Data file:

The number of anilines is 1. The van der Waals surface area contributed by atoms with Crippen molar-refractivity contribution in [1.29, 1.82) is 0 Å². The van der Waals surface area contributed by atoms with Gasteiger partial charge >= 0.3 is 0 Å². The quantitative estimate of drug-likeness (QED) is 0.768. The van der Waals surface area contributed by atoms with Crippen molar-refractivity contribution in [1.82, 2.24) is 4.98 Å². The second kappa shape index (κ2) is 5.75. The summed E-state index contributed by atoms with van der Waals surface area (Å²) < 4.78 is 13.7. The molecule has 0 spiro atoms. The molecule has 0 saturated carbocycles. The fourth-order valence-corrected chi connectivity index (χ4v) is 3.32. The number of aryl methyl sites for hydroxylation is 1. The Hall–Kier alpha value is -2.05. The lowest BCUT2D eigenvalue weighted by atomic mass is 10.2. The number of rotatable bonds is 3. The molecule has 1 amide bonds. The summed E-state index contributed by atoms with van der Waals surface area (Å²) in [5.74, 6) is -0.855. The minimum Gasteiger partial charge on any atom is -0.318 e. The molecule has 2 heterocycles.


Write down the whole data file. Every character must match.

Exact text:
The number of anilines is 1. The van der Waals surface area contributed by atoms with Crippen molar-refractivity contribution in [1.29, 1.82) is 0 Å². The van der Waals surface area contributed by atoms with Gasteiger partial charge >= 0.3 is 0 Å². The quantitative estimate of drug-likeness (QED) is 0.768. The van der Waals surface area contributed by atoms with Crippen molar-refractivity contribution in [1.82, 2.24) is 4.98 Å². The second kappa shape index (κ2) is 5.75. The summed E-state index contributed by atoms with van der Waals surface area (Å²) < 4.78 is 13.7. The molecule has 0 spiro atoms. The molecule has 0 saturated carbocycles. The fourth-order valence-corrected chi connectivity index (χ4v) is 3.32. The number of aryl methyl sites for hydroxylation is 1. The Hall–Kier alpha value is -2.05. The lowest BCUT2D eigenvalue weighted by atomic mass is 10.2. The number of rotatable bonds is 3. The molecule has 1 amide bonds. The summed E-state index contributed by atoms with van der Waals surface area (Å²) in [5.74, 6) is -0.855. The minimum Gasteiger partial charge on any atom is -0.318 e. The molecule has 2 heterocycles.